Patients with renal cell carcinoma have better outcomes when undergoing nephron-sparing surgery rather than radical nephrectomy.
William C. Huang, MD
Patients with renal cell carcinoma have better outcomes when undergoing nephron-sparing surgery rather than radical nephrectomy, according to findings from national Surveillance, Epidemiology, and End Results (SEER) registry (2001-2009) data. William C. Huang, MD, of the New York University Langone Medical Center and colleagues noted that overall survival was better in patients who received surgical treatment than in those who received nonsurgical management. However, only nephron-sparing surgery was associated with a benefit in cancer-specific survival (adjusted hazard ratio, 0.47; 95% CI, 0.31-0.69; P <.001).
Surgery continues to be the most common treatment in the management of small kidney cancers, with nephron-sparing surgery exceeding radical nephrectomy. The researchers noted that in elderly patients or those with limited life expectancy, nonsurgical management is a reasonable treatment strategy. Huang said in a release that “although our findings support nonsurgical management as an acceptable treatment option for small kidney tumors in elderly patients or those with limited life expectancy, it appears that nonsurgical management of small kidney cancers remains uncommon and stable over time.” He added that heightened awareness of outcomes from studies such as this may increase the use of nonsurgical management.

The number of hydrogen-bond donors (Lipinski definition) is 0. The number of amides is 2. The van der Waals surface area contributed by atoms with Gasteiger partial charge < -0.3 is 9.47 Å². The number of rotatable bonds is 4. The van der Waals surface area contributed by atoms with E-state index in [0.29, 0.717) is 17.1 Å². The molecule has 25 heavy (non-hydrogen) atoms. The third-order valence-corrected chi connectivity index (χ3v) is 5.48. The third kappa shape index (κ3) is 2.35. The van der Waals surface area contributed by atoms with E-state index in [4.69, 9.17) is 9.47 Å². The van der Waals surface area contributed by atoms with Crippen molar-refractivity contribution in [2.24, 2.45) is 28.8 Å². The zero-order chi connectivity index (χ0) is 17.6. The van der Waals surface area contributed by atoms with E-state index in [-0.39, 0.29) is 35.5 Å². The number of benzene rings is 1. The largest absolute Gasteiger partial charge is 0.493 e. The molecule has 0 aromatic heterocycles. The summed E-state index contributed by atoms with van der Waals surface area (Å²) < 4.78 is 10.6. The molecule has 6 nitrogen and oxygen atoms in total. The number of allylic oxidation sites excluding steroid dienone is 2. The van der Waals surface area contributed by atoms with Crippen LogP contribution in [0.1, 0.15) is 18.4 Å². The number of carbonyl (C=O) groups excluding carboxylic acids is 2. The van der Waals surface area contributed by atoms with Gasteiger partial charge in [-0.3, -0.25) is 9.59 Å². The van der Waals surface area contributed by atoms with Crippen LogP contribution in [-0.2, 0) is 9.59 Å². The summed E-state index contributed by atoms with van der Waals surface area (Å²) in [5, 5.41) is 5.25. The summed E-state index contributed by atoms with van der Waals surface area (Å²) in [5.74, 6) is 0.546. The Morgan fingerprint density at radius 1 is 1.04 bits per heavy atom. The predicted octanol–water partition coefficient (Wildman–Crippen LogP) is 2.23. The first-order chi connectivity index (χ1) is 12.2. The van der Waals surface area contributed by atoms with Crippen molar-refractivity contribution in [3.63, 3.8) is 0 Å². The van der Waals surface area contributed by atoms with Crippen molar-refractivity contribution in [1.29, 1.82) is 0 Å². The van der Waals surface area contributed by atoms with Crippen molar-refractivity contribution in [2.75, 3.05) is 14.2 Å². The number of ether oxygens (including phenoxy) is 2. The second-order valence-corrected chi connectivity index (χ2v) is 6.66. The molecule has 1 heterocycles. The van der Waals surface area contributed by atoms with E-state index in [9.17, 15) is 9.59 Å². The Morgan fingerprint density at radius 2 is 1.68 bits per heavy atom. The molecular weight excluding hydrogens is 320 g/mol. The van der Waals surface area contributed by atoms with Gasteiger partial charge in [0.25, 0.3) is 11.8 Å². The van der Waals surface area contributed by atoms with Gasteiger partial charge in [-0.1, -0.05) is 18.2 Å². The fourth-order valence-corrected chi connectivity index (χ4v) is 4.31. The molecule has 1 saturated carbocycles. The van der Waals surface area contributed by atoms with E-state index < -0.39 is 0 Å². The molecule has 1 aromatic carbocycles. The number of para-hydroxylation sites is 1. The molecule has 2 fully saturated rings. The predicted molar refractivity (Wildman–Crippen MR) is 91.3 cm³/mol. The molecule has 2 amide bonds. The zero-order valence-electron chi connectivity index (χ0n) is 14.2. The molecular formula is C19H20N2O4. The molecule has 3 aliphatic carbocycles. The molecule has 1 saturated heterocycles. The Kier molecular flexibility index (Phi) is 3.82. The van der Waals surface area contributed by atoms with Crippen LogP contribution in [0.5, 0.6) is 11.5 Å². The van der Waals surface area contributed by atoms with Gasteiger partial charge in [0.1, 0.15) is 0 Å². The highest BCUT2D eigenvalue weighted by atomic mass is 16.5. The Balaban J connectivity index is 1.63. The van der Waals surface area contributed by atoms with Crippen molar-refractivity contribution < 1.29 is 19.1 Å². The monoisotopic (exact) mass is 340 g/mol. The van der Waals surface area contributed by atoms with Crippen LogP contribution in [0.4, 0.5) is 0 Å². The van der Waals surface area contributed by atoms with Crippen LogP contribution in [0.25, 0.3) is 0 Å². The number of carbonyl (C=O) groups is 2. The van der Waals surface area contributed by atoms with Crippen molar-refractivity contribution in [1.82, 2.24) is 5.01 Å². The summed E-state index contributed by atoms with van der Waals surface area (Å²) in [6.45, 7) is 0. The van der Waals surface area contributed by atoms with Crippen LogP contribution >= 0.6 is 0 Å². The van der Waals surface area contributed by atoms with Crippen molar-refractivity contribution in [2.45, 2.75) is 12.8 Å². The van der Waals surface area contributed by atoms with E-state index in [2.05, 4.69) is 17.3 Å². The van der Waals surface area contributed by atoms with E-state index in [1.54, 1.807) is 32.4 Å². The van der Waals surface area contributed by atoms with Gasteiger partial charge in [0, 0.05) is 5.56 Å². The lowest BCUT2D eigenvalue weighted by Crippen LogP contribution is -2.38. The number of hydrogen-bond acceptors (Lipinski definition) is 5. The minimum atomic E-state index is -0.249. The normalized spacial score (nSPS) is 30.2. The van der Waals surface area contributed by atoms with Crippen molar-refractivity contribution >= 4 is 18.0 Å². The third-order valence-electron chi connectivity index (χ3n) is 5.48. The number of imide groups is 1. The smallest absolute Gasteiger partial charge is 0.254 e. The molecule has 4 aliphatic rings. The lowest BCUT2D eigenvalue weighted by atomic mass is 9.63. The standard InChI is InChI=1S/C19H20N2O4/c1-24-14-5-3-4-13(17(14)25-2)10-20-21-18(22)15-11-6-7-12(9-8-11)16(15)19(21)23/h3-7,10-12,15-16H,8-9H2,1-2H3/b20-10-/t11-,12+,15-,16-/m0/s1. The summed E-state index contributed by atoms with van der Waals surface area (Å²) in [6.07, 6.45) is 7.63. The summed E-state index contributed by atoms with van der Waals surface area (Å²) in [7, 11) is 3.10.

In the population-based cohort study, SEER cancer registry data linked to Medicare claims were used to identify patients 66 years or older with a diagnosis of primary renal-cortical tumor (<4 cm). Analysis was performed between February 1, 2014, and December 31, 2014. The likelihood of receiving no surgery versus surgical intervention was analyzed as a function of demographic and disease characteristics, as well as the relationships between treatment approach and overall and cancer-specific survival.
According to their findings, published in JAMA Surgery, radical nephrectomy is no longer the treatment of choice for small kidney cancers. “Expert guidelines for the management of small renal masses, such as those published by the American Urological Association in 2009, appear to have bolstered the paradigm shift away from radical nephrectomy toward nephron-sparing options for such tumors,” said Huang.
The same practice guidelines also offer ablation and surveillance as alternative treatment options for small kidney masses, noted Huang. Partial nephrectomy and ablation were combined and classified as nephron-sparing surgery and nonsurgical management was defined as the absence of any claim for one of these procedures in the first 6 months following diagnosis. During the study period, 3709 of the patients (61.9%) who underwent surgery had radical nephrectomy, and 2285 patients (38.1%) had a nephron-sparing procedure.